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There are several small companies in the foreign exchange trading sector which ensures that the market structure is pure competition. Each firm is typically smaller in size when compared to the total market size; no firm can exert leverage on price changes; hence, the market power of demand and supply is the aspect that decides the price. The competition would be unchanged if the company wishes to exit the market or double its output (Kolmar & Hoffman, 2017).
The goods in the foreign exchange business industry are homogeneous, which means that they are all alike. The buyers cannot differentiate one product from another because there are no brand names or any feature that may single out a product. This feature means that every product of one firm is a perfect substitute of the product that is produced by another firm. This situation assures that the prices remain the same, because if any firm increase the price, all the customers will move to the other firm.
In this industry of foreign exchange, firms can enter or leave the market anytime. There are no barriers to entry or exit. There are no government restrictions in the foreign exchange market industry, unlike other industries. The firms in this industry can acquire labor, capital, or any other resource without restrictions.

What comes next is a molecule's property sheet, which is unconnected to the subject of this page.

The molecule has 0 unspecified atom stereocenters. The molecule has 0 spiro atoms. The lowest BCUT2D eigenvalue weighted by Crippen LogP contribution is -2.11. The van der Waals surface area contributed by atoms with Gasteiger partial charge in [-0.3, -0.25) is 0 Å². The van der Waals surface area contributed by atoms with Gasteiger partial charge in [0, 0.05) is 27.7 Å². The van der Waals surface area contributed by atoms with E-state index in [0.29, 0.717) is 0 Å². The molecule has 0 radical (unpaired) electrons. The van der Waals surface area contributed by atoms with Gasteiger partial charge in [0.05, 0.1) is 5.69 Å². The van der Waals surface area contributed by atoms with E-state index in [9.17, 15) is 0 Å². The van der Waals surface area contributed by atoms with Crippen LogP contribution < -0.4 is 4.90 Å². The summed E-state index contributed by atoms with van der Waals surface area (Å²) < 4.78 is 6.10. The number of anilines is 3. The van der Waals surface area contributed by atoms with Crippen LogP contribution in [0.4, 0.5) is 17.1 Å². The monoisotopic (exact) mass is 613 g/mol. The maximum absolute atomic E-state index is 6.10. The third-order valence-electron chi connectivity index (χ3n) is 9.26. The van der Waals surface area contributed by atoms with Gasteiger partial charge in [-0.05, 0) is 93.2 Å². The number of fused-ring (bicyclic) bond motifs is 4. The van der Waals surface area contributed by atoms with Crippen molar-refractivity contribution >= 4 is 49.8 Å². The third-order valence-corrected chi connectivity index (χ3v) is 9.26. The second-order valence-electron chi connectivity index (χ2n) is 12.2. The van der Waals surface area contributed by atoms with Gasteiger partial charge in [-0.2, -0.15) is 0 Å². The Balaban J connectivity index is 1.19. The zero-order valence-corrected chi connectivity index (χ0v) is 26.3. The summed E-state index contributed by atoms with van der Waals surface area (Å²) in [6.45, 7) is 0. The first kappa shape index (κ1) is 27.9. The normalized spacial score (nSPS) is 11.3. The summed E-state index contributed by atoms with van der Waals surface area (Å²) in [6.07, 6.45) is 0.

In the foreign exchange market industry, all the buyers are completely aware of the market price, and as such firms cannot sell goods at high prices. The buyers also have a perfect knowledge of the price of goods produced by different firms. The production techniques are also the same in the market.
The firms in the foreign exchange market industry maximize their profit when MR=MC at Q1. There is an elastic demand in the pure competition market structure, which means that MR=MC=D (Bresnahan & Reiss, 1991). In this firm MC=AC, which means that the profit given by this firm is normal profits.
Kolmar, M., & Hoffman, M. (2017). Principles of microeconomics. Cham: Springer.
Bresnahan, T. F., & Reiss, P. C. (1991). Entry and competition in concentrated markets. Journal of Political Economy, 99(5), 977-1009.
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